There were done things I really liked in the Wolves books, and some I merely tolerated; my suspension of disbelief faltered a few times, and I think some plot threads were not as adeptly handled, but I still really enjoyed them. She has more of the messed-up teens with messed-up backgrounds who are still (mostly) wonderfully functional. I like her low tolerance for angst. More emphasis on solving obe’s problems instead of wallowing! (Though we do get at least one truly damaged character, like Ronan — who was, again, one of my favorites. Oh well.)

  6. Did you read it on the Kindle?

    Thanks for reminding me of all the good in RAVEN BOYS. I found the POV shifts too many, and wished writers would go back to omniscent instead of chopping things up by chapter POVs. And the object of Gansey’s quest caused my suspension of disbelief to collapse with a thud every time it came up. *

    But Blue and her family, her attitude to her family and normality and the characterizations of the boys, are all wonderful.

    As I followed the link above and read someone else’s review of it & comment thread discussing love interests, I realized I could see Blue eventually pairing up with Ronan. Even if he isn’t her ‘true love’.

    *yeah, I KNOW: King Arthur sleeping, Sir Francis Drake leading the Wild Hunt, etc., that is all British and stays in Britain. Gansey’s object is kinda like putting Patton sleeping on Atlantis as a legendary power. It just doesn’t work for me.

  7. No, I read THE RAVEN BOYS as a paper copy; I’ve had it down on my shelves forever. I bought the werewolf ones for my Kindle, though!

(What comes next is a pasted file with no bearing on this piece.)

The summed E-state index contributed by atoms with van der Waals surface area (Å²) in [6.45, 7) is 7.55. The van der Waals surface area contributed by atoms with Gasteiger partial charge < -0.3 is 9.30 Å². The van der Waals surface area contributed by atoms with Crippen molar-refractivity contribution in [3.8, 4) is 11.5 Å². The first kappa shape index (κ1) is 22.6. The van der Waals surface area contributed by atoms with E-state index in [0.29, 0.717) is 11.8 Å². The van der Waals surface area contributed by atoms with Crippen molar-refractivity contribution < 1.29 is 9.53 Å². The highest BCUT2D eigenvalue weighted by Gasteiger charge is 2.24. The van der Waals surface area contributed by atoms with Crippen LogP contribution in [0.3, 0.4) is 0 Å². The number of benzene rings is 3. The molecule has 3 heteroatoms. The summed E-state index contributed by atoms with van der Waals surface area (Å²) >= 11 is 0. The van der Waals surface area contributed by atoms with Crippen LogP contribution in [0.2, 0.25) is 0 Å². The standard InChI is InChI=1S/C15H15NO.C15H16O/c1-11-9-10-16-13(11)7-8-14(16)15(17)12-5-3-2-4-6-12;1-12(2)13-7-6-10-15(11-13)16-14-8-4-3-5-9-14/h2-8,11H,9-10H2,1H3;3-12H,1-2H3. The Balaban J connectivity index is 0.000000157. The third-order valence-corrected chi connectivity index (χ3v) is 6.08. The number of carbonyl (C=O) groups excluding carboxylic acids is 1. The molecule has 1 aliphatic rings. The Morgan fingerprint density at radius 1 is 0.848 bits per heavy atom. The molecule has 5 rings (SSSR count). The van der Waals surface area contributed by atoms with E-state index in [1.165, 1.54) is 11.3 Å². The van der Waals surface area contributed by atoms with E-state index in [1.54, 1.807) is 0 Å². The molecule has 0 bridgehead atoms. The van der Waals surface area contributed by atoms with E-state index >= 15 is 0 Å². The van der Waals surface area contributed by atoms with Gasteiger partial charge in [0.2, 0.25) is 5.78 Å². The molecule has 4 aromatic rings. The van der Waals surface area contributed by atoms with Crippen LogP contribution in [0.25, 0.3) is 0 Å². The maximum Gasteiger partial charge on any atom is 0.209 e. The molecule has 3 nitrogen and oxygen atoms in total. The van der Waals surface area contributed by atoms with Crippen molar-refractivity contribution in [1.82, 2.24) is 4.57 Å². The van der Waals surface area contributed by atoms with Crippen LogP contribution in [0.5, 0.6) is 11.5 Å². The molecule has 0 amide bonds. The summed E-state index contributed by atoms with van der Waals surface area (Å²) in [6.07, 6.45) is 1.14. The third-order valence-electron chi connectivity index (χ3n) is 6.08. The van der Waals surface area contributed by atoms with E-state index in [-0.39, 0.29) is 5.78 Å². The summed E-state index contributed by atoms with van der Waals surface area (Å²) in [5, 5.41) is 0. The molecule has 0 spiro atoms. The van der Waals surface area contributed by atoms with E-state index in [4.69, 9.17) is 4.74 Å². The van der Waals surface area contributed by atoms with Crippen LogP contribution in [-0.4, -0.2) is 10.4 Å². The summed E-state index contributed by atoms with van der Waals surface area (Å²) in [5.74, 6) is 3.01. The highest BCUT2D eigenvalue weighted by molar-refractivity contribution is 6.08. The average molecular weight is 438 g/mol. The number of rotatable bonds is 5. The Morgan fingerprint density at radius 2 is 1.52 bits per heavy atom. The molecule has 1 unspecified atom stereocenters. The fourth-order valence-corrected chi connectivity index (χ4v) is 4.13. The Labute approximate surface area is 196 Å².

So far I’ve read most of two books on the Kindle; I more or less like it, but for easiest use, I have to take it out of its case. Otherwise I can’t reach the left page controls with my thumb, which is annoying as I often find I want to hold it with my left hand. But the case is easy to attach and detach, and the case is also attractive, and I like having it to protect the Kindle when I’m not reading. I’m getting used to the keyboard and I like that part well enough, better than I think I would like using a touchscreen. I could indeed wish for a light like on the Paperwhite; I hadn’t realized how dim the display would be; but I think it will work great for reading outside. I’ll find out aboutthat for sure when it’s REALLY spring, which alas is not yet.

    And I can’t believe I didn’t think of trying the read-to-me function while washing that mountain of dishes last night! Oh, well.

    Also, I must admit, the books I’ve read so far are not really great, so I do need to read one that is fabulous to see if I can fall into the reading experience with the Kindle as well as I can with a book.

    Okay, yeah, I admit that I didn’t really believe in the object of Gansey’s quest either, but I was willing to believe that HE believed in it — at least mostly.

    Ronin IS fascinating — and I’m rooting for him to straighten things out in his head — and that raven is just way cool.

  8. what kind of case for your Kindle do you have? I can fold mine back so the left hand controls (on the Kindle Keyboard) are reachable.

    When I first read on the Kindle I noticed it wasn’t a book. Eventually, and I don’t remember how long it took, it went as invisible as paper.

    I like the characterization of all the boys, no wallowing anywhere.

    I don’t understand people who think that last line about where Ronan got the raven is a cliffhanger, and puzzling. Seems to me to be a datapoint – extremely effective one! – and to be meant literally.

  9. The cover opens like a book; I don’t think it’s meant to fold all the way back behind the Kindle. But I think that the extra quarter-inch or so it gives to the bottom border is what’s stopping me from hitting the turn-the-page button with my left thumb. I just don’t have very big hands.

    Oh, it’s the raven that’s seen as a cliffhanger? I would call that a puzzle and a hook, but certainly not a cliffhanger. Note to everybody: a cliffhanger is where you leave one or more characters in imminent danger of death or dismemberment at the end of a book. Just revealing that thing about the raven doesn’t count! : )